I wonder if you like the HD800s? It seems like you like killer detail headphones? And if you want to go Staxs for some killer details try out the L700. It is somewhat more affordable than most Staxs.

I have a HD800 with me, and they are some great headphones, I put them on, and wow... sounds amazing, but some songs later I'm almost always thinking I wonder how this song sounds on the he60. I use my HE60 almost 90 percent of the time, so that should tell me what I need to know, I guess. and yes the STAX L700 are on my interest list, I 'v heard a bit about them, only thing is I never found the lambda shape comfortable enough so even if they are really good I don't think I will be able to enjoy them, if you know what I mean. :)
 
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Oct 19, 2017 at 1:14 PM Post #8 of 75

MattV0822

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Hi all, new to the community... I would like to say that I agree entirely with all observations made during this thread... especially when thebrunx says: "... the pianos man that's where they are". Oftentimes when focusing on the piano there is a great sense of what I might consider ideal reproduction: that being the complete transparency, as if the equipment between the instrument and the ear is simply not present. I have often been surprised by the level of detail communicated through the HE60's... including the concussive force of the hammer on the string, the pace of the transients and the sustain of the note. Stringed instrumentation such as the violin or cello are represented at a similar level of realism. I am a big fan of the way in which the HE60's resolve complex orchestral pieces. At times, during live performances one can get a real sense of the acoustics of the individual environment. Up to now, I have only experienced these phones using the HEV70... so I am very grateful for the input of all in suggesting equipment which may enhance my listening experience with this special set of headphones.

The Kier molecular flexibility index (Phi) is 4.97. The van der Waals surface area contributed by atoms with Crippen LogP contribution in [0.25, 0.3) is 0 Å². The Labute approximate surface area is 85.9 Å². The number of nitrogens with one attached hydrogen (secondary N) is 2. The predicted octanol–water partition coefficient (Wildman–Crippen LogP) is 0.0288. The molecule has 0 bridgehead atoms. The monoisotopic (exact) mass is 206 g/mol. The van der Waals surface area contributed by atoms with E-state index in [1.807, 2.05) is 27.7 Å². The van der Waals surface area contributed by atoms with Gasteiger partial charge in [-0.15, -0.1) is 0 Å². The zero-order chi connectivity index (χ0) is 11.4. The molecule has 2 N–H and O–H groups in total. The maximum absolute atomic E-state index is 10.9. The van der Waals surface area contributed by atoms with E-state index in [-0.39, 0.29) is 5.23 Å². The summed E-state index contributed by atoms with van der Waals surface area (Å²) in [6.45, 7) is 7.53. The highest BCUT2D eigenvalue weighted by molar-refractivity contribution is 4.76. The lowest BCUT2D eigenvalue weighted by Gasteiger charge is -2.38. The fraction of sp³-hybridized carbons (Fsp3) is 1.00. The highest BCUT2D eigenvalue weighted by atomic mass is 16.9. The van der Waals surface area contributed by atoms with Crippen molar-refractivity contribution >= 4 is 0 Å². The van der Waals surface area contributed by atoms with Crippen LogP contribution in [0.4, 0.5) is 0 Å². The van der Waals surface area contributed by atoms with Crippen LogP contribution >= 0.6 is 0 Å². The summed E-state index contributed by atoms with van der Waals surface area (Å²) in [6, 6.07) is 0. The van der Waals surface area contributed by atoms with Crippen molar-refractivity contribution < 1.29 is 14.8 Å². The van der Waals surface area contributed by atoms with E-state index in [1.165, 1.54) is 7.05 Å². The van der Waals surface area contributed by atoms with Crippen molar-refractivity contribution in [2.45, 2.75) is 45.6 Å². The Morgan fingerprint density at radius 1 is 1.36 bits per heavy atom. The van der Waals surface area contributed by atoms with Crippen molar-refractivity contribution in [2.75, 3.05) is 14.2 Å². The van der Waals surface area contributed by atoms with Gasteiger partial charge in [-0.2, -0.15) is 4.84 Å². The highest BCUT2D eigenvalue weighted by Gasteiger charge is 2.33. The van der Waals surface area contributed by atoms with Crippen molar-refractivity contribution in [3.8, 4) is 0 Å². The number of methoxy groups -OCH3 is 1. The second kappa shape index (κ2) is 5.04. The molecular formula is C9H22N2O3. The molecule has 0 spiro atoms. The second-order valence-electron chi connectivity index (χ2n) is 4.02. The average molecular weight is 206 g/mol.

Oct 20, 2017 at 8:44 AM Post #9 of 75

thebrunx

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and after Longer experience, I would Like to add that there is no way I would ever replace a HE60 for a HD800 regardless of price. No, not even close. For me, HD800 is just another good headphone. And the HE60 is an Ideal headphone, and all that remains is to keep upgrading the rest of the chain. I was only happy listening to the HD800 because I knew I have the HE60 with me, if that makes sense.
 
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Oct 21, 2017 at 1:50 PM Post #10 of 75

arielext

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HE60 and Edition X v2 (HEX) are the 2 main headphones for me atm.
They complement each other by being each others opposite. The HE60 is bright, the HEX is dark; the HE60 is analytic, the HEX laid-back. Both are true quality headphones.
 
Nov 17, 2017 at 4:38 PM Post #12 of 75

arielext

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I'd probably say something I shoudn't, but being the music lover/audionoob I am I still will:
Bought a Schiit loki mini (tone control) which helps me out changing the tone of the HEV70 like I want to without physically changing the HE60 / needing to invest in a new amp.

A bit more bass, a bit less treble and oh my ...
The HEV70 can handle it since it does not distort at all and the Loki mini only changes the tonal curve.
 
Jul 16, 2018 at 11:20 AM Post #15 of 75

Aurlieus

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Hey guys, utter NOOB here, I had a good read of all the comments, which are making me drool! Esp, the one about how the HE-60 crushes the HD-800, I own the Stax SR-007 Mk. II and do like it, but it is sometimes too romantic a sound signature for me. I think the HE-60 will remedy that quite well. Is modding the HE-60 a relatively simple option and would a Stax pro bias connector work on Stax SRM amps? I have experience with the Stax SRM-006Tii, it drove my SR-007 Mk. II well but overall the sound was too lush! Wondering if anyone on the forum has had first-hand experience with of a modded HE-60 with the Stax SRM-006Tii (or another variant)?

Thanks!